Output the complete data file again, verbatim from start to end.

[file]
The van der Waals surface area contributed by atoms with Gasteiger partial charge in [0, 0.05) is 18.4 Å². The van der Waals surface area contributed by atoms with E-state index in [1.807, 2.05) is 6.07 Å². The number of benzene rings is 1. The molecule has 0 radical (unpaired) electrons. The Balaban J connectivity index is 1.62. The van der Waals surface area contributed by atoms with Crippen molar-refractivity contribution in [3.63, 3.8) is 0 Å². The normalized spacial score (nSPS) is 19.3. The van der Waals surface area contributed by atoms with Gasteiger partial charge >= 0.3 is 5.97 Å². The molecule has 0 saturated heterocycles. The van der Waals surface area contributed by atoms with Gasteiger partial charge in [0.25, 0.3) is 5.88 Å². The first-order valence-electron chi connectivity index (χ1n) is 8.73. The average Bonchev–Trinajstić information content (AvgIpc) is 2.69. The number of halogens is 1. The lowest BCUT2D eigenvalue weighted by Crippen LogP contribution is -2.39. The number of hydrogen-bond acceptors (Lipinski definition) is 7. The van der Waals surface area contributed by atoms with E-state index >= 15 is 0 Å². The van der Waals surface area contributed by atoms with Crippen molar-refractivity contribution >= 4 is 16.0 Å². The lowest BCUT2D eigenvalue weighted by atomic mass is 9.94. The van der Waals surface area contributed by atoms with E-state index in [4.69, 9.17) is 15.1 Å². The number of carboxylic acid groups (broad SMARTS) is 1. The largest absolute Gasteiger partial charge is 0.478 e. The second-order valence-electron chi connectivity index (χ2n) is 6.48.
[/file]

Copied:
The van der Waals surface area contributed by atoms with Gasteiger partial charge in [0, 0.05) is 18.4 Å². The van der Waals surface area contributed by atoms with E-state index in [1.807, 2.05) is 6.07 Å². The number of benzene rings is 1. The molecule has 0 radical (unpaired) electrons. The Balaban J connectivity index is 1.62. The van der Waals surface area contributed by atoms with Crippen molar-refractivity contribution in [3.63, 3.8) is 0 Å². The normalized spacial score (nSPS) is 19.3. The van der Waals surface area contributed by atoms with Gasteiger partial charge >= 0.3 is 5.97 Å². The molecule has 0 saturated heterocycles. The van der Waals surface area contributed by atoms with Gasteiger partial charge in [0.25, 0.3) is 5.88 Å². The first-order valence-electron chi connectivity index (χ1n) is 8.73. The average Bonchev–Trinajstić information content (AvgIpc) is 2.69. The number of halogens is 1. The lowest BCUT2D eigenvalue weighted by Crippen LogP contribution is -2.39. The number of hydrogen-bond acceptors (Lipinski definition) is 7. The van der Waals surface area contributed by atoms with E-state index >= 15 is 0 Å². The van der Waals surface area contributed by atoms with Crippen molar-refractivity contribution >= 4 is 16.0 Å². The lowest BCUT2D eigenvalue weighted by atomic mass is 9.94. The van der Waals surface area contributed by atoms with E-state index in [4.69, 9.17) is 15.1 Å². The number of carboxylic acid groups (broad SMARTS) is 1. The largest absolute Gasteiger partial charge is 0.478 e. The second-order valence-electron chi connectivity index (χ2n) is 6.48.